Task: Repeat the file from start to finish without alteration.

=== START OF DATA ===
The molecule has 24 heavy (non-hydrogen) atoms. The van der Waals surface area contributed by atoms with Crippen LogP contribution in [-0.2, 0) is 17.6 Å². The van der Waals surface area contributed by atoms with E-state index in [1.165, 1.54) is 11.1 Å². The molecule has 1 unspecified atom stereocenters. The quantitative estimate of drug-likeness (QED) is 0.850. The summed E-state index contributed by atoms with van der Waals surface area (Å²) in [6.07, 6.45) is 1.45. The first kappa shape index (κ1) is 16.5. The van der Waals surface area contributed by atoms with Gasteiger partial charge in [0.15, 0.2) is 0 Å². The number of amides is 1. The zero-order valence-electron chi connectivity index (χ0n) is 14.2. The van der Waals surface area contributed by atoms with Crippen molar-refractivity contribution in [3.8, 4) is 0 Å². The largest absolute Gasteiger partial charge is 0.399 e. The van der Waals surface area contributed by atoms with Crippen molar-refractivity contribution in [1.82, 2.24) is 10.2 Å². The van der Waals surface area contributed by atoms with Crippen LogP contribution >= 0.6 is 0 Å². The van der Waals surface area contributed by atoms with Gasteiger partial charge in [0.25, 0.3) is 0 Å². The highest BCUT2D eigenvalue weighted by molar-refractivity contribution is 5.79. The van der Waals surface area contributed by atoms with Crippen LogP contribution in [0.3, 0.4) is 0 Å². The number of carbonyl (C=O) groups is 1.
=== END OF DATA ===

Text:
The molecule has 24 heavy (non-hydrogen) atoms. The van der Waals surface area contributed by atoms with Crippen LogP contribution in [-0.2, 0) is 17.6 Å². The van der Waals surface area contributed by atoms with E-state index in [1.165, 1.54) is 11.1 Å². The molecule has 1 unspecified atom stereocenters. The quantitative estimate of drug-likeness (QED) is 0.850. The summed E-state index contributed by atoms with van der Waals surface area (Å²) in [6.07, 6.45) is 1.45. The first kappa shape index (κ1) is 16.5. The van der Waals surface area contributed by atoms with Gasteiger partial charge in [0.15, 0.2) is 0 Å². The number of amides is 1. The zero-order valence-electron chi connectivity index (χ0n) is 14.2. The van der Waals surface area contributed by atoms with Crippen molar-refractivity contribution in [3.8, 4) is 0 Å². The largest absolute Gasteiger partial charge is 0.399 e. The van der Waals surface area contributed by atoms with Crippen molar-refractivity contribution in [1.82, 2.24) is 10.2 Å². The van der Waals surface area contributed by atoms with Crippen LogP contribution >= 0.6 is 0 Å². The van der Waals surface area contributed by atoms with Gasteiger partial charge in [0.25, 0.3) is 0 Å². The highest BCUT2D eigenvalue weighted by molar-refractivity contribution is 5.79. The van der Waals surface area contributed by atoms with Crippen LogP contribution in [0.3, 0.4) is 0 Å². The number of carbonyl (C=O) groups is 1.